Thursday, November 30, 2017

Rootstech Photo + Story Competition

There are just 90 days to go before RootsTech 2018 gets underway.  To get in the mood, why not enter the Photo + Story Competition

Brandon Stanton
This competition complements one of the Keynote Speakers, Brandon Stanton of Humans of New York.  The RootsTech press release says "Recognized worldwide for his revealing photographs of everyday people and their stories, Stanton will be a keynote speaker at RootsTech, held at the Salt Palace February 28 to March 1. His personal glimpse into the lives of ordinary people in New York has set a standard for quality photo stories."

Brandon's web site has photos of everyday New Yorkers and their stories.  Why not write your own  story or a story of your family?

The competition is looking for photos and stories in one of four categories: Connect, Belong, Family, and Heritage. The objective is to use the power of both photo and story to share, persuade, inform, inspire, connect, and belong. This links back to the theme of this RootsTech conference:

Connect. Belong.

Me and my Teddy Bear
Everyone has stories. I have been using my blog to record some of mine, like the day my father blow-dried the cat, the story of my Teddy Bear, my grandfather's World War I experiences, and even the story of my chimney-sweep ancestor who hunted with the Duke of Badminton.

Why not write down your stories and enter the competition? You can submit one photo and story in each of the categories. Winners will receive prizes from Canon or Dell. The deadline is 31 December 2017. More information is available here.

You don't have to be attending RootsTech to enter, but it's a worthwhile experience. And until December 4 you can register for just $169, instead of the usual $279. Use the promotional code CYBER18.

Note: Entrants must be at least 18 to apply. No professional qualification, licenses, certificates, or certification is required. You to not need to be registered for RootsTech to enter.

Disclaimer: As a Rootstech Ambassador I receive complimentary admission to the event, invitations to some extra events and dinners and a free registration to give to one of my readers. I bear the cost of my return airfares from Australia and pay for my accommodation and meals.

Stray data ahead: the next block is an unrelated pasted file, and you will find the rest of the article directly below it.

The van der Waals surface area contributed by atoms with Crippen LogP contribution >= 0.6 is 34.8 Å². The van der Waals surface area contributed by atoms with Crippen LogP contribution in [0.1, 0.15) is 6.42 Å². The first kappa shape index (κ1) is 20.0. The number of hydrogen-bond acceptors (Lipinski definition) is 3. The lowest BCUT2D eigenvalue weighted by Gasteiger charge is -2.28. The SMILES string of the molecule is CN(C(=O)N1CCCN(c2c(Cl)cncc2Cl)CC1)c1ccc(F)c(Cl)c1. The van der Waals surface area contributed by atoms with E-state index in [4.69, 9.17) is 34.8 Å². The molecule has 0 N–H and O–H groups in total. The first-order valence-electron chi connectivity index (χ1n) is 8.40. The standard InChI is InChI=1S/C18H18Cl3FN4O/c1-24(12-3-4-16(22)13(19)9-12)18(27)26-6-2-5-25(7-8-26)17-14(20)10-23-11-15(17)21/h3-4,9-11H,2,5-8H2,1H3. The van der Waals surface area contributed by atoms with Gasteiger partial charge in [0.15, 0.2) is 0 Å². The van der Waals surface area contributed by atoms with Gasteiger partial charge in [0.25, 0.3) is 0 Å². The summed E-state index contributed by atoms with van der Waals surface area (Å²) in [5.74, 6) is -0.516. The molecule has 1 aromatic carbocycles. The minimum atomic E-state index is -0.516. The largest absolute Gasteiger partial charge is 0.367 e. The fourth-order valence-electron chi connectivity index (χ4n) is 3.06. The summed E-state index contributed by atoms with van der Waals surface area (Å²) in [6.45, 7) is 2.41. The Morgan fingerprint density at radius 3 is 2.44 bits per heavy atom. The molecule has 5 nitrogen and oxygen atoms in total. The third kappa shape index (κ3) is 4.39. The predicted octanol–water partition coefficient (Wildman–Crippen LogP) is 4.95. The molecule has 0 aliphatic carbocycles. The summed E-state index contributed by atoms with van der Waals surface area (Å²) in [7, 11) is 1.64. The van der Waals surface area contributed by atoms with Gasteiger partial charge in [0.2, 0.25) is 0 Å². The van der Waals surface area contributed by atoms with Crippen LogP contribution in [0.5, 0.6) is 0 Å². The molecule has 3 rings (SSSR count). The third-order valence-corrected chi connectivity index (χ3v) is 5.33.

Monday, November 27, 2017

The Day my Father Tried to Blow-dry the Cat

I grew up being owned by two Siamese cats. They were mother and son, and the mother cat, Kiki, was really my cat, whereas her son owned the whole family.  Both cats have long since passed away, but I still have so many fond memories of them.  Like the day my father tried to blow-dry Kiki.

My family lived in a bushy area of Sydney, and one problem with that is that when the cats and dogs go out exploring they are very likely to get fleas. This is not any more pleasant for the animals than for the humans they inevitably pass the fleas onto, so it has always been necessary to try and prevent them from getting fleas, or to get rid of the little critters if your cats (or dogs) do end up with them. In the 1970s the first main option was to put a flea-collar on your cat. These strong smelling accessories were never terribly successful in tackling the flea problem.  Even when they were "fresh" they only seemed to reduce the number of fleas, not eliminate them completely, and as the toxins wore off, the flea numbers increased. 

My father discovered that far more successful was giving them a periodic bath with some anti-flea preparation.  As you can imagine, the cats did not like this, and considered it way below the dignity of a cat.  But the cats knew us, and knew we looked after them and wouldn't hurt them, so they accepted that the bath must be necessary. But each bath was accompanied by a constant low growl to protest the ignominy of the situation.

One winter's day Kiki's bath didn't take place until early in the evening.  My father was worried that a wet Kiki would be cold, or even catch a cold, if all he did was towel dry her after her bath.  The only thing they had that could be used was that old hair-dryer belonging to my mother.  You know the kind: a kind of shower-cap like covering that used to go over the hair rollers, connected to a source of warm air by a hose.  Dad just used the hose bit to blow dry Kiki.  She had no idea what was going on, and not only was there the constant growl, but also the tail flicking back and forwards that indicates a cat is not happy.  Then Dad decided that the easiest way to get her tail dry would be to put it down the hose. That was too much! A cat has to maintain her dignity at all times, and this was definitely undignified. With a yowl she jumped off his lap, raced to the other end of the house and hid under a bed.